Candace Nguyen, 28, also works at Fenway Health as a clinical coordinator for STI and HIV prevention clinics. Like many of the other providers at the clinic, Nguyen is a woman of trans experience, so she knows the anxiety of waiting to express herself firsthand.
“The fact that you have to wait to do that, I think that’s more painful,” she said. Nguyen started her transition at 25 and had only been on hormone therapy, which in her case suppresses male hormones (testosterone) and supplies her body with the female equivalent (estrogen), for a year when COVID-19 hit.
“I had this irrational fear that when COVID-19 happened, that the world was gonna end before I actually get to fully live my life,” said Nguyen. “I don’t wanna feel like I wasted my whole life not living.”
Quarantining at home with family, she felt disconnected from her community and her identity.
“Every day I would just be waking up looking at myself in the mirror and it’s like I’m not happy with myself. I’m not happy with the body that I am,” Nguyen said.
Now that she’s seeing results from her hormone therapy, she feels like she’s living for herself.
“I’m finally like what I’ve always wanted to be, and I definitely feel much happier and more confident,” she said.
The process of transitioning looks different for everyone. Regardless of whether people have surgery, they are not defined by the form their body takes.
“Whether or not folks medically transition or not, our spirit and our character stays the same,” said Nguyen.
In the behavioral health department, mental health experts familiar with the experience of navigating the world as a person who is gender nonconforming can uniquely understand the collective pain of the past year.
“There’s been a really drastic impact by the start of the pandemic on lots of folks who are trans and nonconforming,” said Annie Crossman, an outpatient psychotherapist.
They have noted an extreme increase in their patients’ anxiety and depression over the past year, with more people seeking help for their mental health and experiencing symptoms of mental illness.
Crossman, 28, offers mental health counseling at Fenway Health. They have been working from home over the past year in an apartment they share with their partner in Brookline. Many of the people Crossman works with are from populations marginalized according to racial, socioeconomic, ability, and HIV/AIDS status, among other factors.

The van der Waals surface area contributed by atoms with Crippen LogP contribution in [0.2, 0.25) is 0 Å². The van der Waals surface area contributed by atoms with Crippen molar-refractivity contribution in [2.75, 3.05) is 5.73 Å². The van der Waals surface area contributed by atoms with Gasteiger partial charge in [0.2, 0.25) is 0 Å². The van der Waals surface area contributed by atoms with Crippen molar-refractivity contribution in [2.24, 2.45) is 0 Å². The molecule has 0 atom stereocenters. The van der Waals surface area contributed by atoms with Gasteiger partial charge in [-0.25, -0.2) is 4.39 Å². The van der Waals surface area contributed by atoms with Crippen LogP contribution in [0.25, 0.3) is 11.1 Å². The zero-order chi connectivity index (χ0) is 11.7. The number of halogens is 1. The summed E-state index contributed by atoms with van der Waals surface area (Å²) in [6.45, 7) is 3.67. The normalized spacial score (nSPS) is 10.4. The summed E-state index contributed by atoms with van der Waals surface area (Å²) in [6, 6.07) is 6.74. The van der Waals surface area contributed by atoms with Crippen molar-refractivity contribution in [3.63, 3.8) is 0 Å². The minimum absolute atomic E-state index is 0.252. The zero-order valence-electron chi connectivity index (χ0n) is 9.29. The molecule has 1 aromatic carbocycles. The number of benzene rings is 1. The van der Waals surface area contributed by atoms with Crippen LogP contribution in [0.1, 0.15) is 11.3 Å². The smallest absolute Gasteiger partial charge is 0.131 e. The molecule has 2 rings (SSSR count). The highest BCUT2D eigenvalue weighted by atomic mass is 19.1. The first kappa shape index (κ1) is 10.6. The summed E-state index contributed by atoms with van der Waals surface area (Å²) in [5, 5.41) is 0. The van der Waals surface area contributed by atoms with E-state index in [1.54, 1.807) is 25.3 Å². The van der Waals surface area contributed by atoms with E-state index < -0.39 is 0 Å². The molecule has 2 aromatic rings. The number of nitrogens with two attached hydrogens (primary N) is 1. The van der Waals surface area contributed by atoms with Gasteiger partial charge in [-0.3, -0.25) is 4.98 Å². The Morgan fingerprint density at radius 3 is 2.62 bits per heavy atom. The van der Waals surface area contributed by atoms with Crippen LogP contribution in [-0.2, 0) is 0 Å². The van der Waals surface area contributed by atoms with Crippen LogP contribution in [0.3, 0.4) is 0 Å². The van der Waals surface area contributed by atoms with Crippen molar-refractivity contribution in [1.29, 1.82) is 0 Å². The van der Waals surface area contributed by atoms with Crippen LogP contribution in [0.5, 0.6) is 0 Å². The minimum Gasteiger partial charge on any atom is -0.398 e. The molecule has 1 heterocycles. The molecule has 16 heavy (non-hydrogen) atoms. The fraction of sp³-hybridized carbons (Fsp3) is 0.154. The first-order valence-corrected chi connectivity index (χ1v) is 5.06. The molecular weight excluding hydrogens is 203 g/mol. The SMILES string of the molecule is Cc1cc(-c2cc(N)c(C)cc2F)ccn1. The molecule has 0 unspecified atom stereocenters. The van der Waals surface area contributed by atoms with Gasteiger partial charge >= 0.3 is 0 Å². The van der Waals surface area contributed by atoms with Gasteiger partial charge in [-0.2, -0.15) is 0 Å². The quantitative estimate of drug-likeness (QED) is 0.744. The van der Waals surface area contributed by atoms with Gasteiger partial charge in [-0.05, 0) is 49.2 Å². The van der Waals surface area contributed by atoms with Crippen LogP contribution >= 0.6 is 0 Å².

Crossman largely attributes the abundance of patients seeking treatment to social isolation and the postponement of gender affirming treatments.
“A lot of folks have been starring the calendar for quite some time and no longer have access. … It gave a lot of people hope to have those surgeries scheduled,” said Crossman. She worries about the trans people who, like all of us, have been isolated from their communities and barred from places that are normally safe spaces.
Moving individual and group meetings online offered one benefit—they were accessible to people who may have limited access to Fenway Health in normal times due to geography. People in rural areas, like Bates, who lives down in Cape Cod in Orleans, could easily attend Humphrey’s weekly support group meetings over Zoom.
For Bates, the opportunity to share her story with others who have been through similar trials helped her feel less alone in coping with the fact her procedure was delayed indefinitely.
“There’s just constantly one delay after another, after another, after another, and it starts to feel like I’m just beating my head against the wall and this is never going to happen,” Bates said.
She spent nearly a decade in court in order to secure her rights to transition-related medical care. Represented by lawyers from the New England-based GLBTQ Legal Advocates and Defenders, she appealed against her insurance, MassHealth, and its decision not to cover her transition-related care. This happened three times.
At every turn, there seemed to be another obstruction.
“Just trying to figure out all of it, getting all of these details to work, it was totally maddening,” said Bates. Finally, in 2014, she had the coverage she needed after former Gov. Deval Patrick directed MassHealth to provide coverage for hormone therapy and gender affirmation surgery.